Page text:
TETELESTAI Notification List

The TETELESTAI (It is finished) email which will contain the first 800#'s will be posted first on a private page and will be sent out to everyone subscribed to the private page's feed.

If you wish to subscribe to the private page's feed, please visit the TETELESTAI page located HERE and access the private page.

If you're having trouble please give me an email at UniversalOm432Hz@gmail.com

(Note: The TETELESTAI post is the official "Go" for redemption/exchange.)

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Dinar Chronicles is now allowing viewers to guest post and respond to articles. If you wish to respond or speak your mind and write a post/article or about the current situation relating to Iraq, the RV, the GCR and so on. You may now send in an entry.

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Saturday, June 16, 2018

Argentine Peso Resumes Plunge After Shakeup

Argentina has long been a safe haven for cabal organizations since before ,during and after WWll.
(For those of you who "see" no changes in the GCR stage)

Argentine Peso Resumes Plunge After Central Bank Shakeup

By Rita Nazareth, Carolina Millan, and Patrick Gillespie
June 15, 2018, 9:35 AM EDT
Updated on June 15, 2018, 2:19 PM EDT

  • Luis Caputo to lead monetary authority after Sturzenegger exit
  • Currency slumps Friday after surging more than 4 percent
The Argentine peso resumed its slide to a historic low as a major shakeup that put a former Wall Street trader at the helm of the nation’s central bank failed to curb the currency’s massive volatility.

Investors initially cheered the fact that Luis Caputo, who held roles at JPMorgan Chase & Co. and Deutsche Bank, will take over the post following Federico Sturzenegger’s surprise resignation. All that enthusiasm sent the peso up more than 4 percent in the first hour of trading Friday, before a reality check kicked in -- sinking the currency to an all-time low. The yield on Argentina’s 100-year bond jumped to a record 9 percent.

Traders have been desperate for policy makers to lay out a strategy to curb the peso volatility, complaining that all they got in response was disjointed and unpredictable policy. Investors had expected that a $50 billion deal with the International Monetary Fund last week would return calm to the market. Instead, the peso collapse has added to the woes of a country already under siege from double-digit inflation and a ballooning current-account deficit.

The policy outlook for the Argentine peso remains challenging and the shakeup in central bank leadership doesn’t change that, said Erik Nelson, a currency strategist at Wells Fargo in New York. “We would still expect Argentine peso weakness over time, but the question for us is how significant that weakness will be and whether the currency can eventually stabilize or recover," he said.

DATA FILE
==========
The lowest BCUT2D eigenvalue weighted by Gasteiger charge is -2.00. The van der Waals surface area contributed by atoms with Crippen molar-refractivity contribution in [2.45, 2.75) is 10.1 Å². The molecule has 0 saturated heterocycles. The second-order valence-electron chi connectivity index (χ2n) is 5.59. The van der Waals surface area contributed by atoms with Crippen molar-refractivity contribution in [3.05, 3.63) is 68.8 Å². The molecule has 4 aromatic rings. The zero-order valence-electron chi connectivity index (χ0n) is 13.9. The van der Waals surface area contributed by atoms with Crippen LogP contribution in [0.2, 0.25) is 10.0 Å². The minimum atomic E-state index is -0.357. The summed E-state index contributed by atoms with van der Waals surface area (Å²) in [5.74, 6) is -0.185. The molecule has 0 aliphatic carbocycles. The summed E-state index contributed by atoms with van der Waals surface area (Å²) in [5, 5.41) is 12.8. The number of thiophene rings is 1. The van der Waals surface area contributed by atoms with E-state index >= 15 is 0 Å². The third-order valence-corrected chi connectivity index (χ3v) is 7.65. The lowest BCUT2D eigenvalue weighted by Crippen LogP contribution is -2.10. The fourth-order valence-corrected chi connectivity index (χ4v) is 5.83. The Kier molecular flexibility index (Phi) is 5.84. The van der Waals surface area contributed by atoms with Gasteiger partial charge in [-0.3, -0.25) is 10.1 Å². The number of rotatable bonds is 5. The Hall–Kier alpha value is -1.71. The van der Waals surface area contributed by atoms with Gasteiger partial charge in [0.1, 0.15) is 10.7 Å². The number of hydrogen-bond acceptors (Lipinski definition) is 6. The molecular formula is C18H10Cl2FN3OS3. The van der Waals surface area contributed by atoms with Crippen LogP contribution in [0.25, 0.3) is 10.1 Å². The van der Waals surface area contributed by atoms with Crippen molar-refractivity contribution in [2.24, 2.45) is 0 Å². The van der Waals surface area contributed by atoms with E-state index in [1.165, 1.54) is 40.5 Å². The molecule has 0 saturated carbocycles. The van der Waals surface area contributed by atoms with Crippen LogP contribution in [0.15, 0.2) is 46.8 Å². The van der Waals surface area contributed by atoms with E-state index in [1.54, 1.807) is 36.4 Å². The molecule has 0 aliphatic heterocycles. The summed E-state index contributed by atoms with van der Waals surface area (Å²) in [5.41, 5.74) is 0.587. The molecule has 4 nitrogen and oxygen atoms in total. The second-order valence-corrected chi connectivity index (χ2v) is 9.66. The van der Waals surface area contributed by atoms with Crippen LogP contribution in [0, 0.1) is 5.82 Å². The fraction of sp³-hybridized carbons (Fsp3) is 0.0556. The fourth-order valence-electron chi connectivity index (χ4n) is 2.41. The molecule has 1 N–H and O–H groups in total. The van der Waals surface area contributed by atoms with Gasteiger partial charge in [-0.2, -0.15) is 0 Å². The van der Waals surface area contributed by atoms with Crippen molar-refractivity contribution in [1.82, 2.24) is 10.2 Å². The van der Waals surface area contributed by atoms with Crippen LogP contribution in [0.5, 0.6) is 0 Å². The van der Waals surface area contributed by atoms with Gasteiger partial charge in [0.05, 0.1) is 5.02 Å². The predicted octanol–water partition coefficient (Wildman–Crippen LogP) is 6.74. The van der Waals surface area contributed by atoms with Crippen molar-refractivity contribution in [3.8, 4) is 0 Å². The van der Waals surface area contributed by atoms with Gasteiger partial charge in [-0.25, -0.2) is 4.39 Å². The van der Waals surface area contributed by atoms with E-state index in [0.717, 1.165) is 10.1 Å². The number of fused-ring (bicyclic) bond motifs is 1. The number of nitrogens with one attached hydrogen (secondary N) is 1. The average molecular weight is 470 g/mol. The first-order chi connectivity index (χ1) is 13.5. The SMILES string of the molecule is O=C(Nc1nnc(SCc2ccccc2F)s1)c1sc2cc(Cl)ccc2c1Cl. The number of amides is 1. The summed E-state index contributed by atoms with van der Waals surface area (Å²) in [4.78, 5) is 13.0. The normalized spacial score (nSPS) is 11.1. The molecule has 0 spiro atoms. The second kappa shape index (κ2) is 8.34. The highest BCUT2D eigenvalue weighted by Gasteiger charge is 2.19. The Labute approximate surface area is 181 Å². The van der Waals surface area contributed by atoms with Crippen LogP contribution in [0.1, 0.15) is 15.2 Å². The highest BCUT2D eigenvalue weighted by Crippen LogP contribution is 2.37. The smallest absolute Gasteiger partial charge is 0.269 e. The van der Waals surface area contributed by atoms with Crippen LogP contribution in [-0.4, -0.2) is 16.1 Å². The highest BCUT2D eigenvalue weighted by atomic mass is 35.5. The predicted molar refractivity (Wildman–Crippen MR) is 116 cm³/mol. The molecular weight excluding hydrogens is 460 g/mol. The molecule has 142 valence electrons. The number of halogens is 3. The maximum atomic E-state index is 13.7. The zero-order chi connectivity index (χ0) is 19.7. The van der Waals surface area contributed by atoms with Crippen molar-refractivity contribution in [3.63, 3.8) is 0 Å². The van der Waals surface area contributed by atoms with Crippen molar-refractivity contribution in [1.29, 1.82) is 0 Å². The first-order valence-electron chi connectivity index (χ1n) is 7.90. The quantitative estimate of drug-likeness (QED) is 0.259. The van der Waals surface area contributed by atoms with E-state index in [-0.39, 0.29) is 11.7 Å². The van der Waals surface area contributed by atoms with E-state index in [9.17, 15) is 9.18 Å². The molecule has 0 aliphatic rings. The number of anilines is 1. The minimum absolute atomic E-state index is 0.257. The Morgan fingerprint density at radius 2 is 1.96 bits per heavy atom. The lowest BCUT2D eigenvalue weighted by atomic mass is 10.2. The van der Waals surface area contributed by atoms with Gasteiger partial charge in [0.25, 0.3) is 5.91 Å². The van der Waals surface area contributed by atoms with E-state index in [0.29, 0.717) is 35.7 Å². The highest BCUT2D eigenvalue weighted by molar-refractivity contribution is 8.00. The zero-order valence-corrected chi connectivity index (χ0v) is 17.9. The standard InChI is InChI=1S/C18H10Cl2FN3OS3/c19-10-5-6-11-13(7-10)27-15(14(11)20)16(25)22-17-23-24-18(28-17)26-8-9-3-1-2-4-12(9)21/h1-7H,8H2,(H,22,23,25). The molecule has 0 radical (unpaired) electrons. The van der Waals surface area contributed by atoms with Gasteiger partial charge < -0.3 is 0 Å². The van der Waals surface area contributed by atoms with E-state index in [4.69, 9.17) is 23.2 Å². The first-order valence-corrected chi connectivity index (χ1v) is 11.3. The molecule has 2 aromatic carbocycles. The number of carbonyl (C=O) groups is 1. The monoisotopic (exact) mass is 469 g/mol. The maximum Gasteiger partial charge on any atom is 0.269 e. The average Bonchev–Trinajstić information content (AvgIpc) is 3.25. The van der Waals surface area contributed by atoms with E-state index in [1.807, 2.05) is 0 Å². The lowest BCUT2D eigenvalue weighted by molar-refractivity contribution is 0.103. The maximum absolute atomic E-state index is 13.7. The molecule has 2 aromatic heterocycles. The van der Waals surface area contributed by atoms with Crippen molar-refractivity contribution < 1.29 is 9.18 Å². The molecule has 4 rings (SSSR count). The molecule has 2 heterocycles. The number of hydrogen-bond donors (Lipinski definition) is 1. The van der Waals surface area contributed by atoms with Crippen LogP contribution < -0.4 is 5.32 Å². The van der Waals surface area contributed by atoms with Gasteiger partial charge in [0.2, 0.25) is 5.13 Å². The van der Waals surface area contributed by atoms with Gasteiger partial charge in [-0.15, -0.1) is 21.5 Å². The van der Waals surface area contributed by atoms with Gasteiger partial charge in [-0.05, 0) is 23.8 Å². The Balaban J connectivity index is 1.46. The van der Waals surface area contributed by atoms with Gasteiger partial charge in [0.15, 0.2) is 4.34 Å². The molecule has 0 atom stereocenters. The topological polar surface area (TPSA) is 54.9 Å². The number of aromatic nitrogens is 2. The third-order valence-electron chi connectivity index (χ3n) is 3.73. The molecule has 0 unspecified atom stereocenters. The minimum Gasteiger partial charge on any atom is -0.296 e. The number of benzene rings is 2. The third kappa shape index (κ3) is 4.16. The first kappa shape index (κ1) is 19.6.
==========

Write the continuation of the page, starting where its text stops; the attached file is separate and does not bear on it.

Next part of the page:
The peso dropped 1.4 percent to 28.10 per dollar Friday, leading losses among the world’s major currencies.

In May, officials sought to arrest the peso decline by jacking up interest rates to the highest in the world at 40 percent, intervening directly in the market and using a $5 billion offer at 25 pesos per dollar to contain the currency while the government negotiated the deal with the IMF. The day of the announcement, Sturzenegger said that the bank would only intervene in the market in "disruptive situations." Still, the central bank spent $794 million over two days to curb losses as volume plummeted.

The changes at the helm of the central bank, which included the departureof several high ranking officers, capped a dramatic day in local markets Thursday, with the peso plummeting and the monetary authority refraining from an intervention.

It’s "rushed and sloppy" to change the president of the central bank who signed an agreement with the IMF that hasn’t even started, according to a note by Perspectiv@s Economicas, a research firm led by Luis Secco, former cabinet chief at state-run Banco de la Nacion.

"In the next few days, we will know what the market reaction is and to what extent the problem was due to management by the central bank’s trading desk or if it’s a deeper problem that goes beyond individuals," the note said.

Caputo took the helm of the Finance Ministry in December 2016 after serving as a key figure in securing an agreement with investors holding debt the country defaulted on in 2001, a truce that allowed the country to return to global capital markets.

“The one person on Macri’s team they have confidence in is Toto Caputo,” said Walter Stoeppelwerth, the chief investment officer at Balanz Capital Valores in Buenos Aires. “Toto is a trader by nature. He’s going to have a clear trading plan. He’s somebody the market knows, in New York, in Buenos Aires... He’s somebody that people trust to make the right decisions, and who’s going to be decisive."

Source: Bloomberg



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